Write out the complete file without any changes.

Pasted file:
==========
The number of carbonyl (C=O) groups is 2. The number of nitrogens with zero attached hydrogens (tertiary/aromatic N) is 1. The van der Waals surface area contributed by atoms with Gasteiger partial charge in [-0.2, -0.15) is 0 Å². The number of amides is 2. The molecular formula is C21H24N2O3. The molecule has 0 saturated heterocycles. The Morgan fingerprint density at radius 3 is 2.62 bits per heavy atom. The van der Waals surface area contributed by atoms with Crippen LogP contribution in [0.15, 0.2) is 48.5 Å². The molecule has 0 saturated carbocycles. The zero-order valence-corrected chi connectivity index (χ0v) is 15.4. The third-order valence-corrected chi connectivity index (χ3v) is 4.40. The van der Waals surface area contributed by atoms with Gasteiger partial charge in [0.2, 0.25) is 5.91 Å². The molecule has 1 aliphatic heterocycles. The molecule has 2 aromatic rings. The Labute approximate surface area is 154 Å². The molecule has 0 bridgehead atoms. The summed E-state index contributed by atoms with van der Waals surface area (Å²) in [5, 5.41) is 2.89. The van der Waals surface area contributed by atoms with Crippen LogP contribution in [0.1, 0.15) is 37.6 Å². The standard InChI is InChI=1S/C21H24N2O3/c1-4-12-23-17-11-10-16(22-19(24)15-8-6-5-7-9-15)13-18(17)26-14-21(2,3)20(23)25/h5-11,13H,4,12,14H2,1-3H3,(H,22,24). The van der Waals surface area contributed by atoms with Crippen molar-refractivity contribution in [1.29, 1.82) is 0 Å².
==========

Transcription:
The number of carbonyl (C=O) groups is 2. The number of nitrogens with zero attached hydrogens (tertiary/aromatic N) is 1. The van der Waals surface area contributed by atoms with Gasteiger partial charge in [-0.2, -0.15) is 0 Å². The number of amides is 2. The molecular formula is C21H24N2O3. The molecule has 0 saturated heterocycles. The Morgan fingerprint density at radius 3 is 2.62 bits per heavy atom. The van der Waals surface area contributed by atoms with Crippen LogP contribution in [0.15, 0.2) is 48.5 Å². The molecule has 0 saturated carbocycles. The zero-order valence-corrected chi connectivity index (χ0v) is 15.4. The third-order valence-corrected chi connectivity index (χ3v) is 4.40. The van der Waals surface area contributed by atoms with Gasteiger partial charge in [0.2, 0.25) is 5.91 Å². The molecule has 1 aliphatic heterocycles. The molecule has 2 aromatic rings. The Labute approximate surface area is 154 Å². The molecule has 0 bridgehead atoms. The summed E-state index contributed by atoms with van der Waals surface area (Å²) in [5, 5.41) is 2.89. The van der Waals surface area contributed by atoms with Crippen LogP contribution in [0.1, 0.15) is 37.6 Å². The standard InChI is InChI=1S/C21H24N2O3/c1-4-12-23-17-11-10-16(22-19(24)15-8-6-5-7-9-15)13-18(17)26-14-21(2,3)20(23)25/h5-11,13H,4,12,14H2,1-3H3,(H,22,24). The van der Waals surface area contributed by atoms with Crippen molar-refractivity contribution in [1.29, 1.82) is 0 Å².